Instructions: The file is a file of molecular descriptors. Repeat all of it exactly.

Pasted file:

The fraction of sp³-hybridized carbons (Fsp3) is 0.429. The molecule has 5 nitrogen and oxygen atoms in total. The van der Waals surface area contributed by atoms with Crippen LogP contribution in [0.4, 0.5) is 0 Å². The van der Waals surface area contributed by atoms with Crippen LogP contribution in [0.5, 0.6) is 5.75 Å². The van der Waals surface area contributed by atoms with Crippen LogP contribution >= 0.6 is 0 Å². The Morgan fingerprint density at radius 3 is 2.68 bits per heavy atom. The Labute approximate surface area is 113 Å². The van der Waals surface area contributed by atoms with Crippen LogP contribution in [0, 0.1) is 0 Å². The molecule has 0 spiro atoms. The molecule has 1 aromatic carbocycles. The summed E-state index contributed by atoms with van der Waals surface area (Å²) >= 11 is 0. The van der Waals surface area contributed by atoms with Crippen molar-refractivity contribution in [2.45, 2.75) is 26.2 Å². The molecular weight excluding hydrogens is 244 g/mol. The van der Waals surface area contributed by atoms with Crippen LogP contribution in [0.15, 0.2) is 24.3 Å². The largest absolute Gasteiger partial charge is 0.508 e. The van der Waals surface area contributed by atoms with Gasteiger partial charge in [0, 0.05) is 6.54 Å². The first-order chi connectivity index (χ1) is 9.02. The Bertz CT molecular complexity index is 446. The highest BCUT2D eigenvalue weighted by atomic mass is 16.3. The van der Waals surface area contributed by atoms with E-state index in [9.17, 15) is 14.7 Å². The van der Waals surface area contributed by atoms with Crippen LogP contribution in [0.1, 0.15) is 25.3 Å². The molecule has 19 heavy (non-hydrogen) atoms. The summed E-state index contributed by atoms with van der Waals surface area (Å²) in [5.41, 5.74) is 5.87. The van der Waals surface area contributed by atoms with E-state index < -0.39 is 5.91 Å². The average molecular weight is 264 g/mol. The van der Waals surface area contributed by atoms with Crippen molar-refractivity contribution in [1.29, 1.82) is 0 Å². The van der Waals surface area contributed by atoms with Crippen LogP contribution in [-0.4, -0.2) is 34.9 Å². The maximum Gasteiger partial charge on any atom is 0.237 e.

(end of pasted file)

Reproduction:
The fraction of sp³-hybridized carbons (Fsp3) is 0.429. The molecule has 5 nitrogen and oxygen atoms in total. The van der Waals surface area contributed by atoms with Crippen LogP contribution in [0.4, 0.5) is 0 Å². The van der Waals surface area contributed by atoms with Crippen LogP contribution in [0.5, 0.6) is 5.75 Å². The van der Waals surface area contributed by atoms with Crippen LogP contribution >= 0.6 is 0 Å². The Morgan fingerprint density at radius 3 is 2.68 bits per heavy atom. The Labute approximate surface area is 113 Å². The van der Waals surface area contributed by atoms with Crippen LogP contribution in [0, 0.1) is 0 Å². The molecule has 0 spiro atoms. The molecule has 1 aromatic carbocycles. The summed E-state index contributed by atoms with van der Waals surface area (Å²) >= 11 is 0. The van der Waals surface area contributed by atoms with Crippen molar-refractivity contribution in [2.45, 2.75) is 26.2 Å². The molecular weight excluding hydrogens is 244 g/mol. The van der Waals surface area contributed by atoms with Crippen LogP contribution in [0.15, 0.2) is 24.3 Å². The largest absolute Gasteiger partial charge is 0.508 e. The van der Waals surface area contributed by atoms with Gasteiger partial charge in [0, 0.05) is 6.54 Å². The first-order chi connectivity index (χ1) is 9.02. The Bertz CT molecular complexity index is 446. The highest BCUT2D eigenvalue weighted by atomic mass is 16.3. The van der Waals surface area contributed by atoms with E-state index in [9.17, 15) is 14.7 Å². The van der Waals surface area contributed by atoms with Crippen LogP contribution in [0.1, 0.15) is 25.3 Å². The molecule has 19 heavy (non-hydrogen) atoms. The summed E-state index contributed by atoms with van der Waals surface area (Å²) in [5.41, 5.74) is 5.87. The van der Waals surface area contributed by atoms with E-state index < -0.39 is 5.91 Å². The average molecular weight is 264 g/mol. The van der Waals surface area contributed by atoms with Crippen molar-refractivity contribution in [1.29, 1.82) is 0 Å². The van der Waals surface area contributed by atoms with Crippen LogP contribution in [-0.4, -0.2) is 34.9 Å². The maximum Gasteiger partial charge on any atom is 0.237 e.